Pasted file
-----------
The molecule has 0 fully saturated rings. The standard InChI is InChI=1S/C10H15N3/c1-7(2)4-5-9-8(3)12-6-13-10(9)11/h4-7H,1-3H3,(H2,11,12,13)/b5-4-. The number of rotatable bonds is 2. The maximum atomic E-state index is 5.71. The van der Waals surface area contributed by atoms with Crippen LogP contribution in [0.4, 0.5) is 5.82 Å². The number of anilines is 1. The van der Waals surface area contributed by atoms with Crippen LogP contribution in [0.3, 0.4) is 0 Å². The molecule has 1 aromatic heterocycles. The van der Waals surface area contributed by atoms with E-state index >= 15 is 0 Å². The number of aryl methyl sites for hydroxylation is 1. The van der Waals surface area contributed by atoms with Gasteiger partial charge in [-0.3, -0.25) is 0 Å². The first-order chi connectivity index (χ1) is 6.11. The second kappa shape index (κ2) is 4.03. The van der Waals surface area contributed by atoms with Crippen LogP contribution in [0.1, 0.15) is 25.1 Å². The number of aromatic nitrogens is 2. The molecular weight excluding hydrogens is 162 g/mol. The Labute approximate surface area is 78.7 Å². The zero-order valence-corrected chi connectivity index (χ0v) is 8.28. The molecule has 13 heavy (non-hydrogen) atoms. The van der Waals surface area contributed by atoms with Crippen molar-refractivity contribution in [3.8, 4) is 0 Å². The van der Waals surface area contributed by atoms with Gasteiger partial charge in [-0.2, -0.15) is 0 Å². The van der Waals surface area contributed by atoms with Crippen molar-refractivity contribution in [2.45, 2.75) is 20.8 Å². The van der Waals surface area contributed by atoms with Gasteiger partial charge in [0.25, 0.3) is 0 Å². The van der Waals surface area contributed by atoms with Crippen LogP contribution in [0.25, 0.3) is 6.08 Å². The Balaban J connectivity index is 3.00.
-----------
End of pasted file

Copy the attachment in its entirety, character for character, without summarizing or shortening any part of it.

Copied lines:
The molecule has 0 fully saturated rings. The standard InChI is InChI=1S/C10H15N3/c1-7(2)4-5-9-8(3)12-6-13-10(9)11/h4-7H,1-3H3,(H2,11,12,13)/b5-4-. The number of rotatable bonds is 2. The maximum atomic E-state index is 5.71. The van der Waals surface area contributed by atoms with Crippen LogP contribution in [0.4, 0.5) is 5.82 Å². The number of anilines is 1. The van der Waals surface area contributed by atoms with Crippen LogP contribution in [0.3, 0.4) is 0 Å². The molecule has 1 aromatic heterocycles. The van der Waals surface area contributed by atoms with E-state index >= 15 is 0 Å². The number of aryl methyl sites for hydroxylation is 1. The van der Waals surface area contributed by atoms with Gasteiger partial charge in [-0.3, -0.25) is 0 Å². The first-order chi connectivity index (χ1) is 6.11. The second kappa shape index (κ2) is 4.03. The van der Waals surface area contributed by atoms with Crippen LogP contribution in [0.1, 0.15) is 25.1 Å². The number of aromatic nitrogens is 2. The molecular weight excluding hydrogens is 162 g/mol. The Labute approximate surface area is 78.7 Å². The zero-order valence-corrected chi connectivity index (χ0v) is 8.28. The molecule has 13 heavy (non-hydrogen) atoms. The van der Waals surface area contributed by atoms with Crippen molar-refractivity contribution in [3.8, 4) is 0 Å². The van der Waals surface area contributed by atoms with Gasteiger partial charge in [-0.2, -0.15) is 0 Å². The van der Waals surface area contributed by atoms with Crippen molar-refractivity contribution in [2.45, 2.75) is 20.8 Å². The van der Waals surface area contributed by atoms with Gasteiger partial charge in [0.25, 0.3) is 0 Å². The van der Waals surface area contributed by atoms with Crippen LogP contribution in [0.25, 0.3) is 6.08 Å². The Balaban J connectivity index is 3.00.